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Case details

R (on the application of Majera (formerly SM (Rwanda)) (AP) (Appellant) v Secretary of State for the Home Department (Respondent)

Case ID: UKSC 2020/0008

Case summary


Was the Appellant's purported grant of immigration bail by the First-tier Tribunal invalidated from the outset by defects in the Tribunal's order, and if not what are the consequences?


In this case SM, a Rwandan national, is challenging the Court of Appeal's decision that the purported grant of bail by the Tribunal was void from the outset.
SM served a prison sentence for robbery between 17 December 2005 and 30 March 2015. The Parole Board recommended his release on licence and he was moved into immigration detention. On 30 July 2015 First-tier Tribunal Judge Narayan decided SM could be released on immigration bail. Although no one noticed this at the time, Judge Narayan’s order did not comply with the Immigration Act 1971 because it did not require SM to surrender to an immigration officer at a specified time and place or at all.

The Home Secretary imposed restrictions on SM. On a judicial review by SM, Judge Peter Lane held that SM remained on bail granted by Judge Narayan and therefore the Home Secretary's restrictions (save for the restriction prohibiting SM from entering employment paid or unpaid) had no legal effect. On appeal, however, the Court of Appeal decided the defects in Judge Narayan's order made it unlawful from the outset, so SM was never validly bailed and the Home Secretary was free to impose her own restrictions.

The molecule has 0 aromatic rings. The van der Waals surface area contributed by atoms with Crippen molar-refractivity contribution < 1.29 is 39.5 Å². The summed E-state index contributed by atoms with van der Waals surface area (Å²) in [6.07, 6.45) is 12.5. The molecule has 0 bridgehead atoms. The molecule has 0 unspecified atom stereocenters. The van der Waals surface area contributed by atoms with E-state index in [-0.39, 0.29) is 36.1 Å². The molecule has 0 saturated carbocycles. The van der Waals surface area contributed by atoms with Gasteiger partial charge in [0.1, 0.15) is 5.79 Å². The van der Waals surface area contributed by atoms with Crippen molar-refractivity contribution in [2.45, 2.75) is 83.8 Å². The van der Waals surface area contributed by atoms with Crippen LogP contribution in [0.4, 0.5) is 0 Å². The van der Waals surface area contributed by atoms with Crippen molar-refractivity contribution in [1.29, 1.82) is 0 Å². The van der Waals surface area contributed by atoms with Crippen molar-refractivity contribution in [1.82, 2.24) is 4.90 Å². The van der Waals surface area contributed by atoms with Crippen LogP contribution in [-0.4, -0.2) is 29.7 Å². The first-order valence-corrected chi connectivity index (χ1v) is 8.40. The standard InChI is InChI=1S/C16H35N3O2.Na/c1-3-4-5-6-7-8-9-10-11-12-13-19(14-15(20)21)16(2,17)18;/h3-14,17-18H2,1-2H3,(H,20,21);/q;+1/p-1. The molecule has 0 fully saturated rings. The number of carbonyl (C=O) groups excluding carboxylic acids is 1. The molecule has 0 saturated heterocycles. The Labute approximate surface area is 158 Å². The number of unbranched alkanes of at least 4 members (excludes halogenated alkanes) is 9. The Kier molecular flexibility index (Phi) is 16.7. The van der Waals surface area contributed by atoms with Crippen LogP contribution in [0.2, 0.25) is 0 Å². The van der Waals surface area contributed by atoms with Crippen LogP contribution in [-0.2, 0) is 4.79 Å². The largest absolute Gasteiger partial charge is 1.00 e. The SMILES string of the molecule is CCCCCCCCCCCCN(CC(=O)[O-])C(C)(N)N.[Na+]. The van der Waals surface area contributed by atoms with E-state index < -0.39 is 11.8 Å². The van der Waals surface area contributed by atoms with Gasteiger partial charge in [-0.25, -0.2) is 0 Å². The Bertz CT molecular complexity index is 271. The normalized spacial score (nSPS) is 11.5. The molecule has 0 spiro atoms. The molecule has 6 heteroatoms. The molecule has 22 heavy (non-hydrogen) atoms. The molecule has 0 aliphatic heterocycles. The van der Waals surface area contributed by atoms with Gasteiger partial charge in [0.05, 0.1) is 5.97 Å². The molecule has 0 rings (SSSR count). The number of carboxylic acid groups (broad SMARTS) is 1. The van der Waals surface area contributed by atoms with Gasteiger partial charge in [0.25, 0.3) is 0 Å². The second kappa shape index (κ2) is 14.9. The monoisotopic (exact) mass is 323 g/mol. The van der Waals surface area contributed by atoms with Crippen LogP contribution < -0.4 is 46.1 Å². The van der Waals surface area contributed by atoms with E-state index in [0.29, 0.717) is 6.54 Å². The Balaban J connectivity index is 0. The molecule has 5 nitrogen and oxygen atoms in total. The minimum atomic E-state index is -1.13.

Judgment appealed

[2018] EWCA Civ 2770



Sofiane Majera


Secretary of State for the Home Department



Lord Reed, Lord Sales, Lord Leggatt, Lord Burrows, Lady Rose

Hearing start date

10 May 2021

Hearing finish date

10 May 2021

Watch hearing
10 May 2021 Morning session Afternoon session

Future Judgment Update

Please note that appeal in the matter of R (on the application of Majera (formerly SM (Rwanda)) (AP) (Appellant) v Secretary of State for the Home Department (Respondent) has been heard by the Supreme Court and is currently awaiting judgment.

As soon as the judgment hand-down date is confirmed, it will be published on the Future judgments page of this website. As a very broad indication, judgments tend to follow between three to nine months after the conclusion of the appeal hearing, although in some cases it may be earlier than that. Information about judgment hand-downs is usually announced one week in advance. We are unable to give any indication of the likely hand-down date for judgments not listed on the Future judgments page.